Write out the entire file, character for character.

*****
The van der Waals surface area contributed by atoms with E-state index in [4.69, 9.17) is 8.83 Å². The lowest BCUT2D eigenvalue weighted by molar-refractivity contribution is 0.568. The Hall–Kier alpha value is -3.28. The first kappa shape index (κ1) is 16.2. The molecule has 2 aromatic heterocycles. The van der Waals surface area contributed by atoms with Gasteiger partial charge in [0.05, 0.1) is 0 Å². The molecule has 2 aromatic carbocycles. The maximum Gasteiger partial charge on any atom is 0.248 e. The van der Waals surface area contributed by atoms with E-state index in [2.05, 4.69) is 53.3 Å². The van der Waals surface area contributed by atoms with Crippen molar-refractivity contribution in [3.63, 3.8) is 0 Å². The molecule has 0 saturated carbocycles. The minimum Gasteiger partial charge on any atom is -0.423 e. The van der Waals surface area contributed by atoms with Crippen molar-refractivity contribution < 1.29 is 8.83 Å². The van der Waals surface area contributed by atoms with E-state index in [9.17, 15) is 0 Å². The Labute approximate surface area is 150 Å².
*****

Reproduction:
The van der Waals surface area contributed by atoms with E-state index in [4.69, 9.17) is 8.83 Å². The lowest BCUT2D eigenvalue weighted by molar-refractivity contribution is 0.568. The Hall–Kier alpha value is -3.28. The first kappa shape index (κ1) is 16.2. The molecule has 2 aromatic heterocycles. The van der Waals surface area contributed by atoms with Gasteiger partial charge in [0.05, 0.1) is 0 Å². The molecule has 2 aromatic carbocycles. The maximum Gasteiger partial charge on any atom is 0.248 e. The van der Waals surface area contributed by atoms with E-state index in [2.05, 4.69) is 53.3 Å². The van der Waals surface area contributed by atoms with Crippen molar-refractivity contribution in [3.63, 3.8) is 0 Å². The molecule has 0 saturated carbocycles. The minimum Gasteiger partial charge on any atom is -0.423 e. The van der Waals surface area contributed by atoms with Crippen molar-refractivity contribution < 1.29 is 8.83 Å². The van der Waals surface area contributed by atoms with E-state index in [9.17, 15) is 0 Å². The Labute approximate surface area is 150 Å².